Dr. Laurie Rush, Fort Drum Cultural Resources manager, was among 15 civilian employees across the Army who were honored with a U.S. Army Installation Management Command (IMCOM) Stalwart Award during a virtual ceremony Jan. 28.
1 / 2 Show Caption + Hide Caption – Dr. Laurie Rush, Fort Drum Cultural Resources manager, was among 15 civilian employees across the Army who were honored with a U.S. Army Installation Management Command (IMCOM) Stalwart Award during a virtual ceremony Jan. 28. (Photo Credit: Michael Strasser) VIEW ORIGINAL
Dr. Laurie Rush, Fort Drum Cultural Resources manager, was among 15 civilian employees across the Army who were honored with a U.S. Army Installation Management Command (IMCOM) Stalwart Award during a virtual ceremony Jan. 28.
2 / 2 Show Caption + Hide Caption – Dr. Laurie Rush, Fort Drum Cultural Resources manager, was among 15 civilian employees across the Army who were honored with a U.S. Army Installation Management Command (IMCOM) Stalwart Award during a virtual ceremony Jan. 28. (Photo Credit: Michael Strasser) VIEW ORIGINAL

FORT DRUM, N.Y. (Jan. 28, 2021) -- Dr. Laurie Rush, Fort Drum Cultural Resources manager, was among 15 civilian employees across the Army who were honored with a U.S. Army Installation Management Command (IMCOM) Stalwart Award during a virtual ceremony Jan. 28.

“Dr. Laurie Rush is an asset to IMCOM and an asset to the military,” said Brenda McCullough, IMCOM-Readiness director. “Her processes and programming are sought after by commanders going downrange because she helps Soldiers understand the importance of cultural resources, not only here but overseas.”

This is the highest IMCOM award presented to civilian employees, and Rush was one of three recipients from an IMCOM-Readiness installation.

“The award is presented annually to an elite few individuals who have contributed positive change within IMCOM, who have developed exceptional relationships with their peers and superiors, and who have been motivational and inspirational to other IMCOM employees,” said Jim Miller, Environmental Division chief. “Given this criteria, you can see why it is no surprise that Dr. Rush was selected. She is one of the most inspiring and talented employees who I have had the pleasure to work with in nearly 30 years as a supervisor.”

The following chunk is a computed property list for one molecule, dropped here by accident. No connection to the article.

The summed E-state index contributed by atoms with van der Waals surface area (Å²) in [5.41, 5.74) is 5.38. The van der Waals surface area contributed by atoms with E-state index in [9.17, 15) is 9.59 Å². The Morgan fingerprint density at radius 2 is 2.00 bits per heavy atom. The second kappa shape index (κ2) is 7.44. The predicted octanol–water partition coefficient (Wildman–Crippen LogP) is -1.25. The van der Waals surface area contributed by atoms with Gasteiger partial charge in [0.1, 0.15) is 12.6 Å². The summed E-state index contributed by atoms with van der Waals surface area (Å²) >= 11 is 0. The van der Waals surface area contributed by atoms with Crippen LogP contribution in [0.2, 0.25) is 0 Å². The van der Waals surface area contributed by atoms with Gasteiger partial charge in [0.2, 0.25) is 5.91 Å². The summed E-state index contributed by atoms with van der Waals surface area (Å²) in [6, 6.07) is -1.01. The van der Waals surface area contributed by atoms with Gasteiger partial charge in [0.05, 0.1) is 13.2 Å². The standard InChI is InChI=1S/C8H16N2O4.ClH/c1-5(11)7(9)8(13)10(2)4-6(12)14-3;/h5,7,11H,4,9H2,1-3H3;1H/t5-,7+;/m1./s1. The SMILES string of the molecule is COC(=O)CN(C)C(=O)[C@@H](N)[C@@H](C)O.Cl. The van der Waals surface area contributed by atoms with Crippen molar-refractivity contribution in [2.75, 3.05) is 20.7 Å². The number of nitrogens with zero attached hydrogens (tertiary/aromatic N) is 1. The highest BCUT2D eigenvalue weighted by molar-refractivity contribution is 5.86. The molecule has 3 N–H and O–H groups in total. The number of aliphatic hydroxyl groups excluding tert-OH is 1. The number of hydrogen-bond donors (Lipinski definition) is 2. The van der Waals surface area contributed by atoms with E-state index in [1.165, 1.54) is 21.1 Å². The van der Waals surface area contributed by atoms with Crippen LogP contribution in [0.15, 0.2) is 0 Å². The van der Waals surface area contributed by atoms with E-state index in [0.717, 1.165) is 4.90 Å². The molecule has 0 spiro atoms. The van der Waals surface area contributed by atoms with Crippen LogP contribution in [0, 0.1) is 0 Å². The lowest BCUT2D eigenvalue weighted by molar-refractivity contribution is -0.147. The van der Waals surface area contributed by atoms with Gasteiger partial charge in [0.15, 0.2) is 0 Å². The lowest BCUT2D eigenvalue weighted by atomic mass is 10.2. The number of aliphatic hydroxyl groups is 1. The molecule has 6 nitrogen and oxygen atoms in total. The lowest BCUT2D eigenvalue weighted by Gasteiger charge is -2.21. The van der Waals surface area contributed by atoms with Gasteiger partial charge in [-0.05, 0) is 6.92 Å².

Rush has been at the Environmental Division’s Cultural Resources Branch since 1998, where she and her team are responsible for identifying and protecting all of the important archaeological sites at Fort Drum, as well as managing the LeRay Mansion Historic District.

She is internationally recognized as an advocate for military education and operations planning in regards to cultural property protection in crisis areas. Rush was a military liaison for the return of the Mesopotamian city of Ur to the Iraqi people in 2009 and represented U.S. Central Command at environmental shuras in Kabul, Afghanistan, in 2010. She has participated in key leader engagements across the Middle East and analyzed cultural property protection lessons learned from the Iraq and Afghan conflicts.

In addition to authoring numerous articles and book chapters, Rush has co-directed an international panel on developing cultural property protection policy, doctrine and best practices for NATO, and she has served as a faculty member for UNESCO cultural property education programs.

The Cultural Resources team partners with the 10th Mountain Division and Fort Drum Museum staff to provide professional leader development programming for Soldiers, as well as summer ROTC internships that focus on history, military museums and cultural property protection.

In 2019, this program provided role-playing support for the 401st Civil Affairs Battalion field training exercise when Fort Drum’s LeRay Mansion Historic District became a training asset for key leader engagement. Rush role-played as the Atropian minister of culture and applied her expertise as an anthropologist to engage with Soldiers on issues pertaining to preserving cultural heritage.

In March 2019, Rush supported 10th Mountain Division exercises at Fort Polk, Louisiana, providing cultural property protection scenarios to the training.

Miller said that Rush’s contribution to integrating cultural property protection concepts into military training will have a long-lasting impact on Soldiers throughout their careers.

“Dr. Rush has been a pioneer when it comes to educating Soldiers on the need to protect archaeological sites and historic structures across the installation through her involvement in on post military training exercises,” Miller said. “These exercises not only help improve protection of the installation’s archaeological treasures, but help ensure the same stewardship philosophy protects cultural resources in the foreign countries where they serve.”